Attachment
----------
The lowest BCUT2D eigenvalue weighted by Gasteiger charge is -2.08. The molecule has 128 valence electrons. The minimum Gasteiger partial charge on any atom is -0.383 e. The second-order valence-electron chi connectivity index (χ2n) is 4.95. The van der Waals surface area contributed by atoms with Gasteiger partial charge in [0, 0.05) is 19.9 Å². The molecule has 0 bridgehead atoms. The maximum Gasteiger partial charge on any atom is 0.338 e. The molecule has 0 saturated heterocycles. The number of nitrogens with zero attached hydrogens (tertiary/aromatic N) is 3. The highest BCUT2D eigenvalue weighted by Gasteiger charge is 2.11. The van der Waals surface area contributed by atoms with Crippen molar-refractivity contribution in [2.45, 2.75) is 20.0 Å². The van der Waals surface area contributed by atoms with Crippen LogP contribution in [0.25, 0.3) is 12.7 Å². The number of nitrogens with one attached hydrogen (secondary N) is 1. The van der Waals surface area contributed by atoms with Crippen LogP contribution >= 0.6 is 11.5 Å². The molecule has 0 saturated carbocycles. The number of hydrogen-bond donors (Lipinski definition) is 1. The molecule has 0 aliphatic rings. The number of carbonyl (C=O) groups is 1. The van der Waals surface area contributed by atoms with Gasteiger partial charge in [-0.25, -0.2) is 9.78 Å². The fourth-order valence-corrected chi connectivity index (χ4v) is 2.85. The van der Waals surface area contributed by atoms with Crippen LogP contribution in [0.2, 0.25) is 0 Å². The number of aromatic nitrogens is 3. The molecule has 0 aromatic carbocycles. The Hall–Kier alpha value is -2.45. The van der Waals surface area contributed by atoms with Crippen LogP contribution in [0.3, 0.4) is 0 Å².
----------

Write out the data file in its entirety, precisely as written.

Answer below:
The lowest BCUT2D eigenvalue weighted by Gasteiger charge is -2.08. The molecule has 128 valence electrons. The minimum Gasteiger partial charge on any atom is -0.383 e. The second-order valence-electron chi connectivity index (χ2n) is 4.95. The van der Waals surface area contributed by atoms with Gasteiger partial charge in [0, 0.05) is 19.9 Å². The molecule has 0 bridgehead atoms. The maximum Gasteiger partial charge on any atom is 0.338 e. The molecule has 0 saturated heterocycles. The number of nitrogens with zero attached hydrogens (tertiary/aromatic N) is 3. The highest BCUT2D eigenvalue weighted by Gasteiger charge is 2.11. The van der Waals surface area contributed by atoms with Crippen molar-refractivity contribution in [2.45, 2.75) is 20.0 Å². The van der Waals surface area contributed by atoms with Crippen LogP contribution in [0.25, 0.3) is 12.7 Å². The number of nitrogens with one attached hydrogen (secondary N) is 1. The van der Waals surface area contributed by atoms with Crippen LogP contribution >= 0.6 is 11.5 Å². The molecule has 0 saturated carbocycles. The number of hydrogen-bond donors (Lipinski definition) is 1. The molecule has 0 aliphatic rings. The number of carbonyl (C=O) groups is 1. The van der Waals surface area contributed by atoms with Gasteiger partial charge in [-0.25, -0.2) is 9.78 Å². The fourth-order valence-corrected chi connectivity index (χ4v) is 2.85. The van der Waals surface area contributed by atoms with Crippen LogP contribution in [0.2, 0.25) is 0 Å². The number of aromatic nitrogens is 3. The molecule has 0 aromatic carbocycles. The Hall–Kier alpha value is -2.45. The van der Waals surface area contributed by atoms with Crippen LogP contribution in [0.3, 0.4) is 0 Å².